Frameworks for study of occupations and professions; occupational structure and mobility in American society in relation to adult socialization and career development; occupational and professional associations and society.
Have you ever wondered why Americans work so hard or why people work for pay at all? And what explains why some workers in low-paying service jobs seem content if not happy with their work and interactions with clients? And why are non-whites and women segregated in particular types of occupations and industries and why do they, on average, make less than their white and male counterparts?
In this course we will explore the sociology of work, occupations, and labor markets to answer these questions and more. We will focus on the way that social structures, such as states, business organizations, occupations/professions, and more affect workplace dynamics and workers' life chances. Along the way we will encounter three different readings that will further shed light on these questions. The first explores the nature of "good" and "bad" jobs and how they came to be in the 21st century. The second presents an intimate and fascinating portrayal of luxury hotel workers, focusing on the strategies they use to find meaning in their work and how they rationalize working with extraordinarily demanding high-class clients. Our final text will take us to the blue collar world of Baltimore in the 1990s to critically examine why less-educated African American men fare worse in the local job market than their similarly situated white counterparts. By the end of the quarter you should be critical of modern working arrangements and realize that they are far from natural.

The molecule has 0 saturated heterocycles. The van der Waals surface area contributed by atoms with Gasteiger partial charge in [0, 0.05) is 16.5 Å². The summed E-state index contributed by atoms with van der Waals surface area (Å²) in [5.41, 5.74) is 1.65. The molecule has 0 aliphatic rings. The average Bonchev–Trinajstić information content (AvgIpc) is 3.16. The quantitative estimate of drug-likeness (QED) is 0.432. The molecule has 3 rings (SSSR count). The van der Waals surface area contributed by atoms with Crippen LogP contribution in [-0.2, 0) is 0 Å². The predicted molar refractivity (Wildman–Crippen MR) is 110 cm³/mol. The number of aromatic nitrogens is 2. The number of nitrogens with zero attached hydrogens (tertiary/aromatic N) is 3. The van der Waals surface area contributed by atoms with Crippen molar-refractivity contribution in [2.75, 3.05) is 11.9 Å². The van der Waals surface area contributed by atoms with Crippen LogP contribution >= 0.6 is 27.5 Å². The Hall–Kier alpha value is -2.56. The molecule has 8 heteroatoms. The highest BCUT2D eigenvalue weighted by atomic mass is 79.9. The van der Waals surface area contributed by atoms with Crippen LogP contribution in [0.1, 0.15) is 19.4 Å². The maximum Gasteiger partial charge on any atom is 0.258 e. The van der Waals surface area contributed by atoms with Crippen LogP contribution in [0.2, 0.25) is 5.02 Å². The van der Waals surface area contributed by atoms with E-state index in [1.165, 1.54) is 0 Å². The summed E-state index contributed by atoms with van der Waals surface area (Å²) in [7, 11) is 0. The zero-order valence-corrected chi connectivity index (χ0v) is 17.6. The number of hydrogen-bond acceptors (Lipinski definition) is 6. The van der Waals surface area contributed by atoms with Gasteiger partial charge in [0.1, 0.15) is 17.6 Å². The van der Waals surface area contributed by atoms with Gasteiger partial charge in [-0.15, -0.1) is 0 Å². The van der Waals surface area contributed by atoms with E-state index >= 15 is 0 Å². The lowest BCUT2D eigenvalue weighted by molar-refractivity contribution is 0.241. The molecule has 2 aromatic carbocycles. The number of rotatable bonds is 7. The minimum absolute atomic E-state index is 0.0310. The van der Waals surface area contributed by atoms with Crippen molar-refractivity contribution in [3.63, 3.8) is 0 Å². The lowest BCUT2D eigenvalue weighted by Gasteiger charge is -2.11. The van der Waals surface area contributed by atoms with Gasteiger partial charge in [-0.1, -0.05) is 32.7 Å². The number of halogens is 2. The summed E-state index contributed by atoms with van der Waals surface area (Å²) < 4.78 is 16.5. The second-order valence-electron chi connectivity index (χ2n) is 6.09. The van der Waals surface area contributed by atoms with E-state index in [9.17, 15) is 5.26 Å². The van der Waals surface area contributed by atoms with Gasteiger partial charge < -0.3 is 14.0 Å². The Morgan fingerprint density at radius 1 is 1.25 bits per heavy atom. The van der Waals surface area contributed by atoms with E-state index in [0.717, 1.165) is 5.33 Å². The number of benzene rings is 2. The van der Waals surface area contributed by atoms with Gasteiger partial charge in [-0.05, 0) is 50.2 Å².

Student learning goals
Understand how and why the capitalist workplace has changed over time.
Have a basic understanding of how sociologists study and theorize about work and the workplace.
Develop an understanding of occupations, professions and how they continue to exist in capitalist societies.
Understand the labor market and how institutions sort different types of people into different types of jobs.
Become aware of how the institution of work has shaped the lives of workers and their families in the past and present.
General method of instruction
This course will be mostly lecture and discussion based. Additionally, we will read three books, no more than two chapters before each class. There will also be one or two documentaries.
Although this is a 400-level course, I do not require particular sociology prerequisites. As the quarter progresses, I will make an effort to illustrate how and why the course concepts are considered sociological.
Students interested in stratification and inequality will be especially interested in this course.
Class assignments and grading
There will be two exams, a midterm and a final. Both exams will be multiple choice with a small written component. There will also be a short, 3-5 page paper where students describe a work experience and use the information from the course to analyze their experience. At the beginning of most lectures, I also will ask an open-ended, credit/no credit general question based on the readings. Students are allowed to miss two or three of these short "quizzes." Finally, students will be graded on their participation during class discussions.
Midterm: 25 percent Final: 25 percent Work Experience Paper: 20 percent Reading Quizzes: 20 percent Participation: 15 percent